In her recent letter, county councillor Sue Barker claims she wants to set the record straight on “inaccurate claims and assumptions” underpinning our claim Colchester will be left with just one library for every 95,000 people if her plans go ahead.

She claims the true figure is one library for every 32,000 people (still worse, by far, than other counties).

Yet Cllr Barker herself makes huge assumptions about Tier 3 libraries.

To be clear: our figures (calculated from her own data) do indeed assume all of Colchester’s Tier 3 and 4 libraries will be lost under the strategy, and for good reasons.

a) there is no reason to assume, as Cllr Barker does, that community groups will come forward for every Tier 3 library;

b) if groups do so, they will not be able to provide anything like the current fully funded, professionally staffed, public library service.

They will have no buildings, no computers, no stock, no guaranteed staffing, and no access to the online network that enables book loans across the country and connects all our libraries together.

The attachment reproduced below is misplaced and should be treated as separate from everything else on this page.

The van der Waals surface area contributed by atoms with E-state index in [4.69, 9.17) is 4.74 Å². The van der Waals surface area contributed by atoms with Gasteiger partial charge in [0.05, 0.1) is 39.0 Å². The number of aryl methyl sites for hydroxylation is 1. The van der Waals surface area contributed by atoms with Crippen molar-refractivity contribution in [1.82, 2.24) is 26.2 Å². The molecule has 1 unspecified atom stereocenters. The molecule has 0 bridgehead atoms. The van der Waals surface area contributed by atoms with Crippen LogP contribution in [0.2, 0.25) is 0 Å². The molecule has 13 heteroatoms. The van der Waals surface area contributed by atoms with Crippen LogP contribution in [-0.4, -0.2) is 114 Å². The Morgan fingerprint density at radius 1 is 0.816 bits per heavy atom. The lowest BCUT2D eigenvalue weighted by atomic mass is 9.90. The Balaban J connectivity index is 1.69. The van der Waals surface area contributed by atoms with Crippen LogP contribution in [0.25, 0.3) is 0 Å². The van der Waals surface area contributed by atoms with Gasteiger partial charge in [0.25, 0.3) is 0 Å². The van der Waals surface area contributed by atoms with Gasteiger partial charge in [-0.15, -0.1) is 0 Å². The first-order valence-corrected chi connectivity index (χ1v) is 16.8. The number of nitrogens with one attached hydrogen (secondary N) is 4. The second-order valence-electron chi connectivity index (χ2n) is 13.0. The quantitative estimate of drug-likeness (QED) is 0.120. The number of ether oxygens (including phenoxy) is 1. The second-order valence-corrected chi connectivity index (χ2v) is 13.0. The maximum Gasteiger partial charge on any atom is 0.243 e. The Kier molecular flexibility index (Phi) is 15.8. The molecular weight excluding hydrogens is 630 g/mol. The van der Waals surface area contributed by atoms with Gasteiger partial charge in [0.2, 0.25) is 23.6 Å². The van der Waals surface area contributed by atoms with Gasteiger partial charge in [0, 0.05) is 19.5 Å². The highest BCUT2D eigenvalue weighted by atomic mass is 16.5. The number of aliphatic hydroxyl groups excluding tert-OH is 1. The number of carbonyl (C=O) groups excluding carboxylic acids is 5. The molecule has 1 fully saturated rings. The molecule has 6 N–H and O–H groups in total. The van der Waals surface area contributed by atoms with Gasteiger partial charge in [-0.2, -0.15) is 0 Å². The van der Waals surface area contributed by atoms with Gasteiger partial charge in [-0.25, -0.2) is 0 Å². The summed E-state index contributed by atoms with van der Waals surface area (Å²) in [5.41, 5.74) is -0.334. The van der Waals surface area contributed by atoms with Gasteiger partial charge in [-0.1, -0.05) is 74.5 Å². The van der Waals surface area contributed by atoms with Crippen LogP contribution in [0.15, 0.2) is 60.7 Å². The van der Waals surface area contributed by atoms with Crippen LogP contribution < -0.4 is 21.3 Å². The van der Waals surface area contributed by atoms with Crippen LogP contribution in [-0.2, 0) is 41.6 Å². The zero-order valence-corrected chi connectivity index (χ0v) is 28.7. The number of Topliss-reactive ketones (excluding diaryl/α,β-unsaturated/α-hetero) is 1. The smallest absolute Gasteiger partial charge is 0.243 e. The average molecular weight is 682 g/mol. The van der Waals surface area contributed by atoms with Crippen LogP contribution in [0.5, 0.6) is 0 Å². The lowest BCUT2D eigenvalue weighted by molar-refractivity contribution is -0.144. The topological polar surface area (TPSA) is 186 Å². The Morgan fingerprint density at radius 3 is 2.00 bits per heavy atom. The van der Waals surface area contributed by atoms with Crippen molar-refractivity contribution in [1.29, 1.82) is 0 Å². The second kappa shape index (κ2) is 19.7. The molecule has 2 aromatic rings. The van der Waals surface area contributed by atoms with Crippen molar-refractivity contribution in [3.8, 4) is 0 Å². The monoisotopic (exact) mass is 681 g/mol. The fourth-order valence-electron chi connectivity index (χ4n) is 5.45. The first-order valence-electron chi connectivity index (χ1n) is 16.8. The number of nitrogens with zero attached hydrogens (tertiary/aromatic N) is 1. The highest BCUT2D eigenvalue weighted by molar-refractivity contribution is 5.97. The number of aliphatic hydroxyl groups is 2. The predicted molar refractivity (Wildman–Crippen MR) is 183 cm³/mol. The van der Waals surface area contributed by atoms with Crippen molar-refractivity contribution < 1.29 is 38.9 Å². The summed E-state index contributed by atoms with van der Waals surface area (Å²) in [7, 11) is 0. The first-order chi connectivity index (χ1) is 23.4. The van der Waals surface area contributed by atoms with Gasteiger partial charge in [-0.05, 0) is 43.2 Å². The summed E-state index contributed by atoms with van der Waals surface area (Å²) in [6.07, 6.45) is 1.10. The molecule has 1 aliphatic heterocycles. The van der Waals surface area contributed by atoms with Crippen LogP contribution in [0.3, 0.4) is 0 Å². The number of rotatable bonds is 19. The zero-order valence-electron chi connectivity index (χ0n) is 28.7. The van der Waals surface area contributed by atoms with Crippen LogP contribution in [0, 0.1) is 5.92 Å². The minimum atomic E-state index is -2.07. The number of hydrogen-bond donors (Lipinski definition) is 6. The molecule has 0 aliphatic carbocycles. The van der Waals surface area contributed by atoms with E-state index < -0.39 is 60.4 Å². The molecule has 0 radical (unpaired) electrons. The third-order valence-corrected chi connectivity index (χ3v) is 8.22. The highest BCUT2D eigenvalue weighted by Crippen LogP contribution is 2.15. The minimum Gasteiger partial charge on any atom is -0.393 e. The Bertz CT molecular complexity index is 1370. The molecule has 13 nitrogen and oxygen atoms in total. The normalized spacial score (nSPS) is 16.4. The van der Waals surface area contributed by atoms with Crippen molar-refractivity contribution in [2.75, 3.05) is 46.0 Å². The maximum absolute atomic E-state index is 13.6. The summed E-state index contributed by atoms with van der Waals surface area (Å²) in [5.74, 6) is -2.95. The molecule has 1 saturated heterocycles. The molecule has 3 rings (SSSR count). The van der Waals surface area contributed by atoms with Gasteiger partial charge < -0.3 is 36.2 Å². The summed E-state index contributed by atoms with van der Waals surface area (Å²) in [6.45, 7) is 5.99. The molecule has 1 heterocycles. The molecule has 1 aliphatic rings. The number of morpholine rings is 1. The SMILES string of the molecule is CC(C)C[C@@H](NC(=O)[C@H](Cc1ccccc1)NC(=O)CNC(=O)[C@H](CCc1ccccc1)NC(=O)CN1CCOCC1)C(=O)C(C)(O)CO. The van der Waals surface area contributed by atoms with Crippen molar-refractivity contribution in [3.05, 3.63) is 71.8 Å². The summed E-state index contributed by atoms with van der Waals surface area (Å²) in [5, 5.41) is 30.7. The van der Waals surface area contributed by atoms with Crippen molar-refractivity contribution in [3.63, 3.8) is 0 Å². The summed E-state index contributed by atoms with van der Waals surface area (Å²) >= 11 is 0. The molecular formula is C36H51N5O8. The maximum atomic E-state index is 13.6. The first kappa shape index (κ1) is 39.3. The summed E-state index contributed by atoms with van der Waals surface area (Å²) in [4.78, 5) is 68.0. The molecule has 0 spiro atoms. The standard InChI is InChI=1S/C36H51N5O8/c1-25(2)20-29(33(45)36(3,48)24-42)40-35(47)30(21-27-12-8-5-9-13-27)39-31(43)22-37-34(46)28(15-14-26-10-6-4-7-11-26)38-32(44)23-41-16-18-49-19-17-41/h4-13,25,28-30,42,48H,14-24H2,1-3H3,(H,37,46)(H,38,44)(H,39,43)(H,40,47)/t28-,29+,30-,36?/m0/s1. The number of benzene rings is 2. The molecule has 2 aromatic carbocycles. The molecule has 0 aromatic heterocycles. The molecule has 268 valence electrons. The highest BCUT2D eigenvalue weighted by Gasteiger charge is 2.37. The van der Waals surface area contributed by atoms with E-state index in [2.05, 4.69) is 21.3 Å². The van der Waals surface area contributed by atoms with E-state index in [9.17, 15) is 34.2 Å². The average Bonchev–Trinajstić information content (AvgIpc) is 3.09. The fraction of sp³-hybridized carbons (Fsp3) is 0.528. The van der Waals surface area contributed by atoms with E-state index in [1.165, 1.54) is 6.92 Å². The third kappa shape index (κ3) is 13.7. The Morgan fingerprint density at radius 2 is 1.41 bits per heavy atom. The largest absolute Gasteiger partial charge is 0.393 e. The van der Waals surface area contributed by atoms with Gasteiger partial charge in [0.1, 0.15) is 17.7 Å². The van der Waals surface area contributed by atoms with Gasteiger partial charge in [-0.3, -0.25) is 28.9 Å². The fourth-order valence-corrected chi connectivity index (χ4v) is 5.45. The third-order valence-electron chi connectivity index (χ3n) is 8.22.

They will not be proper public libraries as people know them and be constantly vulnerable.

At a recent session for groups considering taking over Tier 3 libraries, the council listed some of the risks involved, including increased costs due to turnover of volunteers, major fundraising pressures for buildings etc, variations in service between libraries, the daunting set up time, and many issues linked to IT provision.

There are significant barriers to creating and sustaining community run libraries and Essex County Council knows this.

Cllr Barker has a duty to be honest with people about the details of her proposals.

So-called “community run” libraries would be a pale imitation of what we have now in our already underfunded, scaled-back public libraries.

Lacking dedicated premises, robbed of existing stock, unable to provide computer services, disconnected from other libraries, reliant on the availability of volunteers for opening hours or to open at all, and at ongoing risk of complete closure, these “community run” services would be libraries in name only.

That’s the best-case scenario. There is every reason to believe that some or all Tier 3 libraries will be unable to find groups willing to run them at all.

This is what Cllr Barker is proposing for Tier 3 libraries, and the assumptions she is using for her figures.

With these realities exposed, people can judge for themselves whether Cllr Barker’s assumptions are well-founded, or whether as we have pointed out it is far more likely that Colchester will be left with just two libraries to serve more than 190,000 people.

Katy Vargas